Editor's Page 00-10-1987
Celebrating the sixth issue of the magazine.
Editor's Page by Christopher Long
This being the sixth issue of World Magazine you can imagine that it seems to us to be something of a landmark. A small landmark compared with so many other much more important events in the world, but a significant half-year achievement nevertheless.
It seems a long, long time ago that we sat down for the first time, surrounded by paper, scissors, glue, transparencies and some of the most illegible contributors' scrawl ever to land on an editorial desk and every time I think of those cold days and long, late-night sessions through February and March, it seems more miraculous that we ever succeeded in producing a first May issue at all.
Since then, somehow, another five issues have emerged and secretly we sit back in stunned amazement wondering how or even why the freshly printed new issue has actually appeared looking more or less the way we intended.
Perhaps you'll allow us a little euphoric candour at this one small milestone in the life of World Magazine.
As if to emphasise the point we had a visiting interviewer in our offices the other day:
"Tell me," he asked, "how would you describe the magazine's editorial policy?"
We looked at each other in some stunned disbelief.
"Policy?" we asked. "Policy? To be quite honest we don't think we've had a moment's time even to think about a policy let alone actually formulate one."
To give the gentleman his due, he seemed vastly relieved and said it was refreshing that we hadn't got one.
In fact, of course, deep down there is a policy. Since the start we knew that here in Britain and all around the world there were intelligent and discriminating people with an insatiable interest in all aspects of the world around them. We knew there was a great need for a magazine devoted to people, places, races, wildlife and the environment. We knew that it should be non-political and non-partisan and we scrawled on the office wall from the beginning the words 'fearless, factual, fair, and fascinating' just to remind ourselves and our contributors that our readers would be unlikely to accept anything less.
Another very important element, we felt, was that we should spare no efforts whatever to achieve the very best possible design, reproduction and print quality available. It seemed strange that the highest standards in magazine design were usually only found in fashion magazines which ended up in the bin at the end of the month. We could see no reason why we should not bring even higher standards of design to subjects such as history, geography, anthropology, science and natural history particularly when this is the sort of magazine that people tend to keep and collect and to re-explore.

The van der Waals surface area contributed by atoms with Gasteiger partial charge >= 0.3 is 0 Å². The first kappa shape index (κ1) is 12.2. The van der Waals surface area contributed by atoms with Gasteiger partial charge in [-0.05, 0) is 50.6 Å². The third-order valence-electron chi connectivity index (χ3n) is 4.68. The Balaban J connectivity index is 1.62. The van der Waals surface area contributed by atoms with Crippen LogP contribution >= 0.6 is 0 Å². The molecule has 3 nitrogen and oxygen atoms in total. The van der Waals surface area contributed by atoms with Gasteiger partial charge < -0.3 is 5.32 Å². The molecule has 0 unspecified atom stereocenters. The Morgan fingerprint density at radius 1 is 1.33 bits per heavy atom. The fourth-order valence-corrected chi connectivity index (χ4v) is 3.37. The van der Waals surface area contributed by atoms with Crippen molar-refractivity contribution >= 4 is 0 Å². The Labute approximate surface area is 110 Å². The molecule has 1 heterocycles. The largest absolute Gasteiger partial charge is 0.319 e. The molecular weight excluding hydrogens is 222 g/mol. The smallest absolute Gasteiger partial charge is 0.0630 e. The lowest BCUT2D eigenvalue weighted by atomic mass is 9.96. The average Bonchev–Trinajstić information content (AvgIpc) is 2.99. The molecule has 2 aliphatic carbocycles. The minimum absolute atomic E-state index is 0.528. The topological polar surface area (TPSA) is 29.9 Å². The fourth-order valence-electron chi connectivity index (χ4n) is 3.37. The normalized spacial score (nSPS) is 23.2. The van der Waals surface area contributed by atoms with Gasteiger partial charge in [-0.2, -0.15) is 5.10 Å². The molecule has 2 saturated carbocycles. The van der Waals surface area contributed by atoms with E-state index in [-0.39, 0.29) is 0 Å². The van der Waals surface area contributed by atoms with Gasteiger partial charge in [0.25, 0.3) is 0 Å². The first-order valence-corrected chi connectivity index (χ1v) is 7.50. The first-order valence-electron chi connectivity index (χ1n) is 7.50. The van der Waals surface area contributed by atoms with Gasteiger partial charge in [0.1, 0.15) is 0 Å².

For this reason it's our hope and our very firm intention that our contributors, photographers, type-setters and repro/printers will continue to help us to push the frontiers forward to the limits of the skills and technology available.
Of course we haven't always got it right. Inevitably we've had some of those spot-the-deliberate-mistake episodes. We've printed the odd spelling mistake just to see if you were awake! We thought you would be so fascinated by one particular paragraph about the Venice Carnival that we gave it to you twice. And in August we felt that world affairs were getting so dull that we decided to make the King of Sweden the King of Norway instead just to liven things up a bit.
To make up for these little irritations we're now including maps in articles where appropriate (at popular request) and this month we've also included a world map to illustrate some of the almost innumerable people, places, races, wildlife and environments we've encountered in the six monthly issues published so far.
In a few day's time this editorial and the rest of issue No. 6 will roll off the press and we'll be opening a bottle to celebrate the small milestone in our existence. We shall be raising a toast to our contributors and to all those who help to produce and print the magazine, while toasting in particular all our readers. Without them there would be no need for the paper, scissors, glue, transparencies and all that illegible contributors' scrawl.
© (1987) Christopher Long. Copyright, Syndication & All Rights Reserved Worldwide.
The text and graphical content of this and linked documents are the copyright of their author and or creator and site designer, Christopher Long, unless otherwise stated. No publication, reproduction or exploitation of this material may be made in any form prior to clear written agreement of terms with the author or his agents.